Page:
Convergent Series

learning, using & teaching metal clay, and other aspects of life

Hey, what’s up with Carol & Convergent Series this summer?

Posted by C Scheftic on 2015/08/10

This has been and continues to be a great summer … except for blogging, trying to maybe work on a website, and other such “online” tasks.

Now, there are several reasons for this that I’m not going to go into just now (e.g., and in no particular order: the instant-gratification time-sinks like Facebook, Pinterest, Instagram, etc., that are full of interesting tidbits but require slogging through far too many individually-irrelevant items to find them; various great travels with friends & family; car-maintenance nonsense that tied me up for a week before getting fixed; ordering, having to wait for, and then trying to learn a new camera; taking workshops & teaching private lessons; my ongoing efforts with the Penn State Master Gardeners of Allegheny County especially at the Urban Edible Teaching Garden; and more!).

The thing I will describe in some detail is that ON TOP OF ALL THAT, the internet connection in my studio is failing. It’s definitely the internet-part, not my own computer, as confirmed by the experiences of others in the building, my taking in other devices that work fine via other connections, etc. And there is no easy way for me to fix that.

I mean, how can one complain when one pays nothing for the service?! Yes, I pay a monthly rental for the studio space, all “utilities” included. I get heat for free. I had to buy my own window air conditioning unit, but they put in an extra electrical line that I can use at no extra cost for the AC in summer, or a space heater to supplement battle between the furnace and the leaky windows in the depths of winter, or my kiln (just one of those at the same time mind you but, for the price, that’s ok with me too). There’s water (restrooms, kitchen, and big utility sinks) and trash pick-up and they take care of clearing away snow outside in the winter. And so on. And the building even has a “business class” internet connection, which has let me post away happily for the past few years.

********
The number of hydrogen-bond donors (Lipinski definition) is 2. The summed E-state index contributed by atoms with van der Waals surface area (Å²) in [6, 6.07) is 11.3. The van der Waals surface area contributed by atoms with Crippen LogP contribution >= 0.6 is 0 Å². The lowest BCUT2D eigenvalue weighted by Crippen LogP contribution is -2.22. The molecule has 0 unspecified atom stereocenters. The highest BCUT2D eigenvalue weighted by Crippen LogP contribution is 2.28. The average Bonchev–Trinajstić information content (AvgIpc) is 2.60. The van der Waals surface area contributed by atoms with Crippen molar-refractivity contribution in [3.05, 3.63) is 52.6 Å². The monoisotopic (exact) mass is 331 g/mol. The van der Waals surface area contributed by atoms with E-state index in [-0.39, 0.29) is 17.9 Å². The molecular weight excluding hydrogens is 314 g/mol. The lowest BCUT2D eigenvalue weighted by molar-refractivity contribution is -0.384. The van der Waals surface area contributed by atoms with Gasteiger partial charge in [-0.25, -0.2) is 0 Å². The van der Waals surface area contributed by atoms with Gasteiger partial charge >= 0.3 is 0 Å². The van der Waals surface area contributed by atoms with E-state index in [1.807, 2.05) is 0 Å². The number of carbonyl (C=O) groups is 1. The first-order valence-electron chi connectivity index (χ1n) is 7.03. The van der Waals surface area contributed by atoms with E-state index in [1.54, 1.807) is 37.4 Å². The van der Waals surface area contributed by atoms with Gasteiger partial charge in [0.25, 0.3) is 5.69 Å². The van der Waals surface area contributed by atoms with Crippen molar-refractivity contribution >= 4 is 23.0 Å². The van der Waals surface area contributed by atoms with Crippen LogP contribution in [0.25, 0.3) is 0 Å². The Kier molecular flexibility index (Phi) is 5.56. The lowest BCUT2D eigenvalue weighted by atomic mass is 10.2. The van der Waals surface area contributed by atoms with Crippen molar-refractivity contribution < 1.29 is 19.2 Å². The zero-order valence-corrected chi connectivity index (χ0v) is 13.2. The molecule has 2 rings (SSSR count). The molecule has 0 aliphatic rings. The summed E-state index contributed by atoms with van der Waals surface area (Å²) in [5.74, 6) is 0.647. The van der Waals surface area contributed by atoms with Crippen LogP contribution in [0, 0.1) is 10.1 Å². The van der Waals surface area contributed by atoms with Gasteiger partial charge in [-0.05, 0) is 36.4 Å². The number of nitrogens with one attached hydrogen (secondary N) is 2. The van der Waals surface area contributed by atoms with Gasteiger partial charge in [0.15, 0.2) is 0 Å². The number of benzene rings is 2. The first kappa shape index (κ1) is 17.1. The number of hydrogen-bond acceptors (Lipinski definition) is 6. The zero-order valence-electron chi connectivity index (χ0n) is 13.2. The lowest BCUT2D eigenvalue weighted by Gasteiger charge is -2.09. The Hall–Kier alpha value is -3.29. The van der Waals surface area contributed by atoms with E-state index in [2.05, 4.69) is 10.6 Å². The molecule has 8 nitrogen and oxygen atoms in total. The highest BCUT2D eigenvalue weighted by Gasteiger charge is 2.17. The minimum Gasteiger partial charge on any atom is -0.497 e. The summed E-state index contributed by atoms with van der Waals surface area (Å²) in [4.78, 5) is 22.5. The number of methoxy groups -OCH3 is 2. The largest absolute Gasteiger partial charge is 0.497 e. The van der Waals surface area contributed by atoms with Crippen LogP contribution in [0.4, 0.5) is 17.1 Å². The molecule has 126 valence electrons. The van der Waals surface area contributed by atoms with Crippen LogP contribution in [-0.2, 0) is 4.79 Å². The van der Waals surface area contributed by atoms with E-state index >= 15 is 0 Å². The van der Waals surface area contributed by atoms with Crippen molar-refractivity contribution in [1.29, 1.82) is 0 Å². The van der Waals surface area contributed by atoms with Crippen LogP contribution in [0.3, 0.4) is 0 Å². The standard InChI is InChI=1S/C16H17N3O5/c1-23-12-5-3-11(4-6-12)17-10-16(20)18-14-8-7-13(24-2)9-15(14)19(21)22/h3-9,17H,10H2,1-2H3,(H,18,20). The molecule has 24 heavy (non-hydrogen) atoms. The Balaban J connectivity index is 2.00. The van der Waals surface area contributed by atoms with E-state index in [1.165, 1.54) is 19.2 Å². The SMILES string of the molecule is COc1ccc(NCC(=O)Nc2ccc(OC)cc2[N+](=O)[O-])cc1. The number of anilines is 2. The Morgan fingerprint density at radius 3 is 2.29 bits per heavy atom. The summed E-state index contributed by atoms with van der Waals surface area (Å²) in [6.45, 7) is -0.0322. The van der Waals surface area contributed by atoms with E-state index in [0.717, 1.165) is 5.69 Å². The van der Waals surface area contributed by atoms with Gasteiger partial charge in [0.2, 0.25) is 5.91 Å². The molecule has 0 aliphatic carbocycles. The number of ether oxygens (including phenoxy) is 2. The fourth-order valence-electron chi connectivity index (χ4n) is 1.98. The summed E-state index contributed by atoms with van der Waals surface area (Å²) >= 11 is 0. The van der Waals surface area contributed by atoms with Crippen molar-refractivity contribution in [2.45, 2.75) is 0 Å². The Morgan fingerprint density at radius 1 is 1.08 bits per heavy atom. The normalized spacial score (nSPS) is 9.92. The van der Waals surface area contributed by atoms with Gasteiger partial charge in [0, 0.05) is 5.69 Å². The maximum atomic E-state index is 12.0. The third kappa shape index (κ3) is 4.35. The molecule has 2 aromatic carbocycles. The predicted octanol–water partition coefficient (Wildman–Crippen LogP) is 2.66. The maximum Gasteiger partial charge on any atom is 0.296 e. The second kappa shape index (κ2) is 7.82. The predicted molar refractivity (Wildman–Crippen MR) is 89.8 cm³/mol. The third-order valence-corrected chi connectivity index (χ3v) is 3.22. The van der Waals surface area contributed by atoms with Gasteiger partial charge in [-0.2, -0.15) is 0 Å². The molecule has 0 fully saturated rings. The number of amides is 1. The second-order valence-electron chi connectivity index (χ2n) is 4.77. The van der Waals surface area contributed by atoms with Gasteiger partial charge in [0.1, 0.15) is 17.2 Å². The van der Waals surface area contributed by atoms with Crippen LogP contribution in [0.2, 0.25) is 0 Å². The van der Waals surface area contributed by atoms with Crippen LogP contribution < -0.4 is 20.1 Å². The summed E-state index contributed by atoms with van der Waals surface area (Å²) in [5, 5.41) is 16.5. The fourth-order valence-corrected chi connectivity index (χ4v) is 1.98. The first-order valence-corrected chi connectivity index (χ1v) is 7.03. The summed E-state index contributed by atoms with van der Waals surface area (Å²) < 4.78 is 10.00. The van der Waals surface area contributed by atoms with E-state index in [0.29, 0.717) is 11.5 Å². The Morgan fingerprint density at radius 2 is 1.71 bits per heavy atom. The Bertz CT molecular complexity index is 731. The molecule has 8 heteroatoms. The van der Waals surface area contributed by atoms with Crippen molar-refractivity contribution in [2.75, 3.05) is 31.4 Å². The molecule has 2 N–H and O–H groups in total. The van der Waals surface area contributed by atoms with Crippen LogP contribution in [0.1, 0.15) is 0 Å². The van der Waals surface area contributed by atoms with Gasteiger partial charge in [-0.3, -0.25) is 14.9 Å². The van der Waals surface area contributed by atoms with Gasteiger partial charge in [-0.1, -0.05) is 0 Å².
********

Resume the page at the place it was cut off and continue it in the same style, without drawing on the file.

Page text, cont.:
But my studio is in a “community center” building. The folks that run the center just live in the neighboring community; they organize things through phone calls, visits to each other’s homes, or even just walking around “the Square” (as the neighborhood may be called); they do hold only an occasional formal meeting in one of the center’s open rooms when they want input from the community. But the important thing with respect to today’s topic is that they don’t work in the building at all. They have no need for internet service there. And the center’s budget goes for things like all those utilities and maintenance items and such.

So where do the ‘net services dome from? Well, there’s a local Linux User’s Group that used to meet in the building every month. The are the ones who really wanted the ‘net, so they made a deal with the center: they’d provide it, anyone could use it for free the rest of the time, while they’d get a comparable discount in the rental they paid for the meeting room. That worked wonderfully for my first years in that building! (Well, it was configured so you had to re-sign-in every hour or two, so I’d have to time any long sessions (e.g., system upgrades) to fall between that, but again, for the price, that was never a major inconvenience.)

Except, recently, that group has been rotating their meetings around among other locations. Lots of groups do that (including some I’m a part of), so it does make sense. They have left their conmputer and routers and such at the center, and they are still paying the bills, but something is very wrong with it. And they aren’t coming to fix it. And the center-folks won’t touch it because it’s not theirs.

I could take my computer home (nice desktop model with a huge screen) and connect from there. But it was just so very convenient to have that beast in my studio! Especially with metal clays, there is a lot of time that goes into little bursts of just “waiting for something to happen” — waiting for some moist clay pieces to dry before being able to proceed, or for some frozen stash to thaw, or for a kiln-load to finish firing, etc. Those moments are when I would easily catch a bit of “online time” in my studio. And, yes, I could still catch some via one of my “mobile devices” while at home, but for writing and doing photos and such, I just so much prefer the good, big, fast device I’d hooked up in my studio between my big, bright windows and my tidy little photo-taking table. Besides, I don’t have anywhere near as many “gap times” at home, and I’ve already found ways to use the few I do have productively.

So, I don’t know what to do. The big beast is big! If I were to take it home, I’d first have to figure out where it would go, then I’d have the hassle of packaging it all up and hauling the huge box down three flights of stairs at the center followed by up two more flights at home. If there is any chance the ‘net services will return in the next few months, it will just be easier to wait. Until I know more about the possibilities, though, I’m not going to put myself through everything involved in moving it. Instead, I just ask that you bear with me for a little while longer. I’m fine otherwise. (To illustrate, I’m including two photos from last month’s great road trip across PA with my cousin Marie from CA. The first, with my cousins, her nieces, Becky and Katie, at Phipps Conservatory; the second, at Ohiopyle, after we’d spent an afternoon at Frank Lloyd Wright’s Fallingwater.)

Thanks so much for your patience!

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